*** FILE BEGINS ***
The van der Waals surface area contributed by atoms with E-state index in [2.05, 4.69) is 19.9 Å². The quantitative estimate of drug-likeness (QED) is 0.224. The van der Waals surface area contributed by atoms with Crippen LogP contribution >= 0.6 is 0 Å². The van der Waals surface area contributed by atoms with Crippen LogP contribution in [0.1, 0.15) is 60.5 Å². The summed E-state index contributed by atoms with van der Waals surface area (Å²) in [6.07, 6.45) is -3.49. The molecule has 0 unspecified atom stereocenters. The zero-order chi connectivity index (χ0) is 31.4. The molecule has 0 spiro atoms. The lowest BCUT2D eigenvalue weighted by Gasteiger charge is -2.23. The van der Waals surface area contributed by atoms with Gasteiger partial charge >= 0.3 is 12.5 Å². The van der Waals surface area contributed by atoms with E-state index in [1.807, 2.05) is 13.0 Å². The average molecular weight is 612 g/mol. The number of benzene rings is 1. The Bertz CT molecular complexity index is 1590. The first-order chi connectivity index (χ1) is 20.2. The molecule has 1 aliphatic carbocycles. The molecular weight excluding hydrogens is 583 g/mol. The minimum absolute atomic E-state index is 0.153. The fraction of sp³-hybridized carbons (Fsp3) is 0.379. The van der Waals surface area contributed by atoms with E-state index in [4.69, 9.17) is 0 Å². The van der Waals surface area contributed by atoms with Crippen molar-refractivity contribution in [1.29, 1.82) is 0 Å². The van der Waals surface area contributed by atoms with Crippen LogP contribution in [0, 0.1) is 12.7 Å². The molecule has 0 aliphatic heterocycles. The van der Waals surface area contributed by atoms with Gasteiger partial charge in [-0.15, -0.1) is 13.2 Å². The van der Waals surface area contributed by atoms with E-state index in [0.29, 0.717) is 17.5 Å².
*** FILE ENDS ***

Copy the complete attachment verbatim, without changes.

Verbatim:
The van der Waals surface area contributed by atoms with E-state index in [2.05, 4.69) is 19.9 Å². The quantitative estimate of drug-likeness (QED) is 0.224. The van der Waals surface area contributed by atoms with Crippen LogP contribution >= 0.6 is 0 Å². The van der Waals surface area contributed by atoms with Crippen LogP contribution in [0.1, 0.15) is 60.5 Å². The summed E-state index contributed by atoms with van der Waals surface area (Å²) in [6.07, 6.45) is -3.49. The molecule has 0 unspecified atom stereocenters. The zero-order chi connectivity index (χ0) is 31.4. The molecule has 0 spiro atoms. The lowest BCUT2D eigenvalue weighted by Gasteiger charge is -2.23. The van der Waals surface area contributed by atoms with Gasteiger partial charge >= 0.3 is 12.5 Å². The van der Waals surface area contributed by atoms with E-state index in [1.807, 2.05) is 13.0 Å². The average molecular weight is 612 g/mol. The number of benzene rings is 1. The Bertz CT molecular complexity index is 1590. The first-order chi connectivity index (χ1) is 20.2. The molecule has 1 aliphatic carbocycles. The molecular weight excluding hydrogens is 583 g/mol. The minimum absolute atomic E-state index is 0.153. The fraction of sp³-hybridized carbons (Fsp3) is 0.379. The van der Waals surface area contributed by atoms with E-state index in [4.69, 9.17) is 0 Å². The van der Waals surface area contributed by atoms with Crippen molar-refractivity contribution in [1.29, 1.82) is 0 Å². The van der Waals surface area contributed by atoms with Crippen LogP contribution in [0, 0.1) is 12.7 Å². The molecule has 0 aliphatic heterocycles. The van der Waals surface area contributed by atoms with Gasteiger partial charge in [-0.15, -0.1) is 13.2 Å². The van der Waals surface area contributed by atoms with E-state index in [0.29, 0.717) is 17.5 Å².